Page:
Textile recycling: What happens to the nonreusable stuff?

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When recycled clothing gets a second life that can mean a lot of things. Most clothing collected by USAgain and other textile recyclers is reused in its original form as secondhand clothing, but what about the stuff that’s too worn out to be re-worn?

Clothing resale outlets typically don’t sell clothing that’s deemed to be defective, but to recycling companies, such items are still perfectly OK. When you recycle the stained, old T-shirt you used to wear for gardening or working on the car, there’s a good chance it’ll be turned into a cleaning rag, mop or similar product. Ironically enough, clothing too dirty to be re-worn is ideally suited to be turned into cleaning materials.

Cloths and rags

Companies like Coastal Wipers sell a considerable selection of wiping cloths and shop towels made from various recycled clothing items. Buying recycled towels is a smart alternative to buying new ones, and industries (notably the oil industry, ironically) have been using recycled shop towels for quite a while. There’s really no need to use precious cotton, water and other resources to produce cloths that could be made from recycled items. In fact, about 17 gallons of water is used to produce a new shop towel—17 more than to create a recycled one.

Design items for the home

Many recycled textiles are made into wiping rags and other cleaning products, but contrary to what you might think, textiles are recycled into products for other uses.

Jinja, a Portuguese company that sells products made from recycled textiles, offers some of the most aesthetically appealing items made from recycled textiles.  A few of their recycled items, including this Jackson Pollock-inspired placemat and wine bottle coolers, prove that textiles can be recycled into more than cloths and rags—they can be made into interior design pieces with a bit of flair.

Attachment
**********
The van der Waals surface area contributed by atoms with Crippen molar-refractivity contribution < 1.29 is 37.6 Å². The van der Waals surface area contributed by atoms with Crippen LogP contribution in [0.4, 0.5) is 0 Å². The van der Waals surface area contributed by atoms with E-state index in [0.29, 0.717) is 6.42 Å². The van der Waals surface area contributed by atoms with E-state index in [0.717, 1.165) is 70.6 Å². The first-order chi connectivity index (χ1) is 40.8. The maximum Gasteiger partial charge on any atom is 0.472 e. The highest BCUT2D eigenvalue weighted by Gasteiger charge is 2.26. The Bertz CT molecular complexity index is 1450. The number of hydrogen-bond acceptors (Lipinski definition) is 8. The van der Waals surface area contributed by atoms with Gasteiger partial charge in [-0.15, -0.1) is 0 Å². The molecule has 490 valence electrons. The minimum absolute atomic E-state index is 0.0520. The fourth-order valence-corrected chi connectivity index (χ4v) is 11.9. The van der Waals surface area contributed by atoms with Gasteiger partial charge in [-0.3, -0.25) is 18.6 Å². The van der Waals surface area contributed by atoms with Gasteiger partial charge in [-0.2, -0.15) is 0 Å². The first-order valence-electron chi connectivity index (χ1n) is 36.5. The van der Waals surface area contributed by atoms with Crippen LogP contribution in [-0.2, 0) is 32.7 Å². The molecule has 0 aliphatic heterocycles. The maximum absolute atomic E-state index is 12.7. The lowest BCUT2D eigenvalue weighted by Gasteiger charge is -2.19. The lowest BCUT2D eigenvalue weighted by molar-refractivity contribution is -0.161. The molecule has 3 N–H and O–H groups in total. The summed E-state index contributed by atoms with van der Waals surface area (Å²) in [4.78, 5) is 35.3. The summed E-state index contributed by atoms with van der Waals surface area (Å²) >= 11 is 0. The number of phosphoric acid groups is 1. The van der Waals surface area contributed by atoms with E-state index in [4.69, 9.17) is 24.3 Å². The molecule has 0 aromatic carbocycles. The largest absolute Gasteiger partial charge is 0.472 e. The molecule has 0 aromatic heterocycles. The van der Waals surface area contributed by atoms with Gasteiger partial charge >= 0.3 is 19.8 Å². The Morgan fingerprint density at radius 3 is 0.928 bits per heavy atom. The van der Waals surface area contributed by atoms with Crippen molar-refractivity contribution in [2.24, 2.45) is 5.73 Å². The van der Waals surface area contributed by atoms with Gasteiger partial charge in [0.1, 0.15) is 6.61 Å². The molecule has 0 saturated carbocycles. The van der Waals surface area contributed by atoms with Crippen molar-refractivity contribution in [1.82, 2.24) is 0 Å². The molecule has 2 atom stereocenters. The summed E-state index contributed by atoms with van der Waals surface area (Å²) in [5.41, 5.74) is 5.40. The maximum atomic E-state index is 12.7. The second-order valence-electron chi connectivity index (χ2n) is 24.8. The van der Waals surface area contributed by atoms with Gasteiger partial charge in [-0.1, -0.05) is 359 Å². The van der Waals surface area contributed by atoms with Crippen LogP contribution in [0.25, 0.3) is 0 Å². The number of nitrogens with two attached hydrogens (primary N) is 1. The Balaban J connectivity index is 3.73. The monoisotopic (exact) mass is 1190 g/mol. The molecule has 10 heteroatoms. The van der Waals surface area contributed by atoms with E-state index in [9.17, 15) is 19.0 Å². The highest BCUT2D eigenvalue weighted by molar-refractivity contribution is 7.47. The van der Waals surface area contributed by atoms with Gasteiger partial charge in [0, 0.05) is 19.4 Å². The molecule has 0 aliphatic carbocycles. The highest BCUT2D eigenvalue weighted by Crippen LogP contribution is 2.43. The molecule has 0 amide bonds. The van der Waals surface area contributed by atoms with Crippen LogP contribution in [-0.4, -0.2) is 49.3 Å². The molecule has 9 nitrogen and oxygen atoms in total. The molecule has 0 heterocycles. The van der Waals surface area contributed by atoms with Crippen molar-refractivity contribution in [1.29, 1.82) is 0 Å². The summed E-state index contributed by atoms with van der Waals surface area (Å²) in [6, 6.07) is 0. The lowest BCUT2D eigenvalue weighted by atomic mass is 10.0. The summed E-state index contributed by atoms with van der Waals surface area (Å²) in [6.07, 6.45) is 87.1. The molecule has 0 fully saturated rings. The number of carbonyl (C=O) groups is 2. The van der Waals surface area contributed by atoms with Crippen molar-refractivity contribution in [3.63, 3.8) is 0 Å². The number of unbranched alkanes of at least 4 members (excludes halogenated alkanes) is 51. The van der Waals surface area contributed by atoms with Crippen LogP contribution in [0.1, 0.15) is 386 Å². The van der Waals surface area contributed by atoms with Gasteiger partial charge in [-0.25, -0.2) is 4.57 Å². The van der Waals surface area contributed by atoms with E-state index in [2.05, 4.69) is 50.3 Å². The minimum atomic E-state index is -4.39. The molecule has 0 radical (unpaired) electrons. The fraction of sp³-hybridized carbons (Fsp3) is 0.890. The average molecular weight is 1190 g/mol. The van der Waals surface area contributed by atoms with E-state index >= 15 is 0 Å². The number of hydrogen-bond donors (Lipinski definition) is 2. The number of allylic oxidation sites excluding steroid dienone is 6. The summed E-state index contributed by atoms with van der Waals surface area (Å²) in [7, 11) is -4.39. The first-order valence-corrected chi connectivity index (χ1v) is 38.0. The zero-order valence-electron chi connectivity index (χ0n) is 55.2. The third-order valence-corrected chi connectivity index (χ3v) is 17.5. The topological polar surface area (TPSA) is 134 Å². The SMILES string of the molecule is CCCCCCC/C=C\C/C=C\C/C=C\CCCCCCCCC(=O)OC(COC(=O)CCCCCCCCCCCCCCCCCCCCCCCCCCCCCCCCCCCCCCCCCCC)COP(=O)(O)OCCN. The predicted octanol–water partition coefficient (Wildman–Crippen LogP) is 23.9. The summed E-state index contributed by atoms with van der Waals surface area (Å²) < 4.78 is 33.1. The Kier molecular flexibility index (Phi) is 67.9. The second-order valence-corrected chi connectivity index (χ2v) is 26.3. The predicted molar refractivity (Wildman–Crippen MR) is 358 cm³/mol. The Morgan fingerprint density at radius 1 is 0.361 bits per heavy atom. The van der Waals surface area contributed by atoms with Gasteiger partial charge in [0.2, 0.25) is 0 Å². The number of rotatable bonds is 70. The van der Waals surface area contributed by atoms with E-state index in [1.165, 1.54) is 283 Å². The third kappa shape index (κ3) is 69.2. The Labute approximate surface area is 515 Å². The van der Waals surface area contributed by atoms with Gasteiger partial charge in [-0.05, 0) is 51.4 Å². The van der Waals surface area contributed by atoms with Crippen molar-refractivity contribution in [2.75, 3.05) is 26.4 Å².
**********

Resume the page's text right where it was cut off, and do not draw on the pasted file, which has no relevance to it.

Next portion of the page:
Insulation

Have a ripped-up pair of jeans lying around? By recycling them, your jeans may very well be broken down and turned into insulation. Cotton Blue To Green, a nonprofit insulation manufacturer, gives recycled denim a new life by turning it into UltraTouch insulation, manufactured by Bonded Logic. This denim insulation is safe to use and works exactly like normal insulation, and of course, no new resources are needed to create it, just old, unwearable jeans.

According to EPA data, all textiles are recyclable but only 15 percent actually are. These mistakenly trashed items often include the ripped, stained and damage items that are no longer suitable for regular wear. While it may be fair to say a ripped article of clothing is no longer fit for reuse, it’s patently false to say it’s useless—it’s a perfect fit to be recycled into something new.

We’d be remiss if we failed to mention the economic gains made possible by the recycling of textiles. Recycling clothing also creates ten times more jobs than waste removal and landfilling. Recycling textiles creates jobs, conserves resources and keeps harmful waste from entering landfills. Next time you find yourself with an unwearable T-shirt, we trust you’ll know what to do with it.

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9 thoughts on “Textile recycling: What happens to the nonreusable stuff?

  1. Pingback: Responsible Clothing Production: Organic Cotton |

    • Hi Lee – thanks for your comment. Believe it or not, you’re not the first person to mistakenly drop toys in one of our bins. We’ll make sure the toys are put to use in a thrift store or similar secondhand market. Thanks!

  2. Pingback: Blog Post: 4 Surprising Facts That Will Make You Want to Recycle Your Textiles | WasteZero Waste Reduction Programs

  3. Helpful info. Fortunate me I found your website by chance, and I’m shocked why this twist of fate did not took place earlier! I bookmarked it. kkcfdeaeegdb

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